Dragon*Con Postmortem and Resurrection: In a Nutshell and Out

Back at ye olde day job this week, which means I’m officially resurrected from Dragon*Con. Eying my to-do list—which really ought to have decreased after the convention and instead seems to have gotten bigger—and dwelling upon the virtues of being corpsified.

In a nutshell, Dragon*Con ran me down with a semi, backed up and rolled over me again, and then got out and stepped on me. And yet I had fun, due almost totally to the fabulous folks I got to hang with. My Daily Dragon staff and my DC2K writers group, of which there was significant overlap, did a fabulous job keeping me sane, giggling, and on a sugar high. I got to gab briefly with cmpriest and daveybeauchamp, touch base with stephenhsegal, and finally, finally spend some face time with mouseferatu.

Y’know, I do wonder about folks who have only ever interacted with me at Dragon*Con, whether they think I’m just a hyper, scatterbrained spaz all the time. daveybeauchamp and I have had several conversations now about how different our personalities are at conventions versus how we our in our everyday lives. I’m quiet, shy, and coherent usually. Honest!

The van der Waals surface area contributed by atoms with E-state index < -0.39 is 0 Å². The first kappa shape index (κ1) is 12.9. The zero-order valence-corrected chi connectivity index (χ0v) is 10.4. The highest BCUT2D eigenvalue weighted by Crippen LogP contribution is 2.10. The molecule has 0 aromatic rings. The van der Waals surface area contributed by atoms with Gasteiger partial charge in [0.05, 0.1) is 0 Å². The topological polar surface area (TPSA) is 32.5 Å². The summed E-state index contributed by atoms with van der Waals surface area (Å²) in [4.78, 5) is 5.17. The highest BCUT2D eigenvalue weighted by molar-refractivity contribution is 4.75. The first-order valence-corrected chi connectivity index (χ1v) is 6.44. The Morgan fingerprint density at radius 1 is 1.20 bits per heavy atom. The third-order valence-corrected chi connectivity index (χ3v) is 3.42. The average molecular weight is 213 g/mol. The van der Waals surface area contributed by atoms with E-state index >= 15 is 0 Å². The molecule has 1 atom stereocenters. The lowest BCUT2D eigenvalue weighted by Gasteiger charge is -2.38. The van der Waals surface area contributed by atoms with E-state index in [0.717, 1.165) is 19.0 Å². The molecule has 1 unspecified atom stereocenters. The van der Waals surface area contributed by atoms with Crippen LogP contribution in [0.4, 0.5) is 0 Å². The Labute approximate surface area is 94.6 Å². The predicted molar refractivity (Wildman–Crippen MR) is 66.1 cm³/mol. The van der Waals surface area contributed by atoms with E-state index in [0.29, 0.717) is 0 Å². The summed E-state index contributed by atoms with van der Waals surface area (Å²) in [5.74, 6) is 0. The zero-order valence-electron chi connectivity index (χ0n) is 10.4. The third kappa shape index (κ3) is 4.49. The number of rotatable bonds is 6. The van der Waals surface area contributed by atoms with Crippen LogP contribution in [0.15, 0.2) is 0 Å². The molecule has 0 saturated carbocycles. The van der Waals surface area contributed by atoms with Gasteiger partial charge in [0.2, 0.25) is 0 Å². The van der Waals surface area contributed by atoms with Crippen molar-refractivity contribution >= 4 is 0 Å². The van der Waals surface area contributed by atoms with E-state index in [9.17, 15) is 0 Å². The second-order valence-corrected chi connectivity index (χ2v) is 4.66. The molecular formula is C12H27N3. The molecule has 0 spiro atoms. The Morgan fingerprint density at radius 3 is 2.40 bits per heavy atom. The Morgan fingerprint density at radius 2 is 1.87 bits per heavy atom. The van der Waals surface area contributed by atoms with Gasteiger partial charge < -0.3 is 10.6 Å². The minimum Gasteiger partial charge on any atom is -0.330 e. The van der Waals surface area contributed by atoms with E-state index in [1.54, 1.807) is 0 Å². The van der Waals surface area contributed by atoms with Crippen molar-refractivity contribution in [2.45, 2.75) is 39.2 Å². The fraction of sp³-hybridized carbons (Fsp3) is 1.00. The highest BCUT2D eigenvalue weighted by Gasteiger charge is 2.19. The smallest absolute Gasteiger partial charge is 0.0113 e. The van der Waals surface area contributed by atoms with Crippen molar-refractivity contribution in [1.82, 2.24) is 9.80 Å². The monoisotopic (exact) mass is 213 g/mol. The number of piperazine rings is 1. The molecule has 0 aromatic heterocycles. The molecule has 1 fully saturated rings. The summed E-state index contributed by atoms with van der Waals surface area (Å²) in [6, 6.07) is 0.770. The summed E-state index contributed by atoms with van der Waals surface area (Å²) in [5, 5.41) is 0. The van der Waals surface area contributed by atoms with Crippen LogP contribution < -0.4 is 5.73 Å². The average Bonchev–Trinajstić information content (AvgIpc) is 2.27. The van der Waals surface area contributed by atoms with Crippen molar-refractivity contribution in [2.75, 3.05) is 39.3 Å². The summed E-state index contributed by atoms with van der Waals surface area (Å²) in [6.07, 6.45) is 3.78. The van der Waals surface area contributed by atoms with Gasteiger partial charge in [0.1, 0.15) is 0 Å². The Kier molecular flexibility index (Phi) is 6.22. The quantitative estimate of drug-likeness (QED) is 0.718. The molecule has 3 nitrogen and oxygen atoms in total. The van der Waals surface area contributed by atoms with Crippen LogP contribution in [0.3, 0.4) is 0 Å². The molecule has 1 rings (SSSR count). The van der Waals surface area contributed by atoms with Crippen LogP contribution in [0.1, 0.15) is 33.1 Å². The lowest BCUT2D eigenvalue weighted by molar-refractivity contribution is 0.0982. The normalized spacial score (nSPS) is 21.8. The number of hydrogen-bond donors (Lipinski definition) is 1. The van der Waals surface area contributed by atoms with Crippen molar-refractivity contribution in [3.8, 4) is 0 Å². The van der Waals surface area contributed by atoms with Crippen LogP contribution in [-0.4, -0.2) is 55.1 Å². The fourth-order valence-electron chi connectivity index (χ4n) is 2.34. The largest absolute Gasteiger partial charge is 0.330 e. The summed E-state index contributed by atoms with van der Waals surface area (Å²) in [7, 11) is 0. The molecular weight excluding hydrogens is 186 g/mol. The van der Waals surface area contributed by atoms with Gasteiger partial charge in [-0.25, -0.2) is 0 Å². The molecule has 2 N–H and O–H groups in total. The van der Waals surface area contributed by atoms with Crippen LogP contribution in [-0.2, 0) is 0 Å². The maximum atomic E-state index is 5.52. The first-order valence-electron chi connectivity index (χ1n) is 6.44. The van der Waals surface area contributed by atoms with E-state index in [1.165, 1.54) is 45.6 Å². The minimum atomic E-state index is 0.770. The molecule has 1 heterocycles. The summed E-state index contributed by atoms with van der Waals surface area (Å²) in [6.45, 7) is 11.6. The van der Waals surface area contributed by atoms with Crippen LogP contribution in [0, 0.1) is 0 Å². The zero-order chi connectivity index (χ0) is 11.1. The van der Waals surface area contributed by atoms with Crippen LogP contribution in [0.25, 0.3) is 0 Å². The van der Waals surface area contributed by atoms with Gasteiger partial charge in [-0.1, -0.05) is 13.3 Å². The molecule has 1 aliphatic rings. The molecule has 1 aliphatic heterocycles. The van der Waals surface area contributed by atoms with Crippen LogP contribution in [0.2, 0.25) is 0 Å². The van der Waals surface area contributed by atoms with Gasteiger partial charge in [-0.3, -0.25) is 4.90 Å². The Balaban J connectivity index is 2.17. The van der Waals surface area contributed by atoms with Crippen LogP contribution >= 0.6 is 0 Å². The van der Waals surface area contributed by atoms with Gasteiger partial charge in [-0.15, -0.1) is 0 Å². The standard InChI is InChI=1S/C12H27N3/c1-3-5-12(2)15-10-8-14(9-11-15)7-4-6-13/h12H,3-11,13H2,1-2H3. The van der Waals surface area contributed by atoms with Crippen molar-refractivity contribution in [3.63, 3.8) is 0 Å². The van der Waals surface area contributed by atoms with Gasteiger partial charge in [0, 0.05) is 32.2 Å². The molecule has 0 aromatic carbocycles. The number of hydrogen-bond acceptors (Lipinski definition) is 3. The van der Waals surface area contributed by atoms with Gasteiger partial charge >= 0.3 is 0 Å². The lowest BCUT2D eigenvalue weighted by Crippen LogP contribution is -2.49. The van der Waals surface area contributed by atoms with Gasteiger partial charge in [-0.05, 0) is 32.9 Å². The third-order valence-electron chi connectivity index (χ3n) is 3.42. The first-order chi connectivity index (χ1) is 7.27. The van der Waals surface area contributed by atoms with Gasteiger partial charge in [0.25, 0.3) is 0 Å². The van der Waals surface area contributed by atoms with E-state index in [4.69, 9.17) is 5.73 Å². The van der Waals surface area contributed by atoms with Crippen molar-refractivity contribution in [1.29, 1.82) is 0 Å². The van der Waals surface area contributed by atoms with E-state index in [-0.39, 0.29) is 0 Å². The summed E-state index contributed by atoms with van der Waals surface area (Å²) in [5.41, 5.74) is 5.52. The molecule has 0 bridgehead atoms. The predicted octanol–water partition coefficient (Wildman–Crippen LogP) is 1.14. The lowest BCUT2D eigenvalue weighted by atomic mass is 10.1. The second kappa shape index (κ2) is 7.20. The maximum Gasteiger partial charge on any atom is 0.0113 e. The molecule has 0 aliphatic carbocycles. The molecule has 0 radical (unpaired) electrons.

Less nutshelly:

My “Marketing Short Fiction” talk for Ann Crispin on Friday went really well this year. Some years I barely manage to get through it without wanting to climb under a rock, certain I have wasted an hour of my audiences’ lives. Other years, I feel like I managed to make some small connection with the poor folks listening to me ramble on, and I’m pretty happy if I can achieve that. This year, I actually felt like I engaged with Ann’s workshop attendees. I had fun and was even able to think about doing those things you’re supposed to do when addressing a group: make eye contact, banter to keep folks amused, and deviate from the script so it’s not all lecture-lecture-lecture. I’m never going to be a good public speaker. Hell, I’m never going to stop being terrified of public speaking. But I’m pretty pleased with how this talk went.

‘Course I could just be deluding myself, and I was the most boring, irritating, tedious speaker any of them have ever had the misfortune of listening to, but I likes me my little fantasies.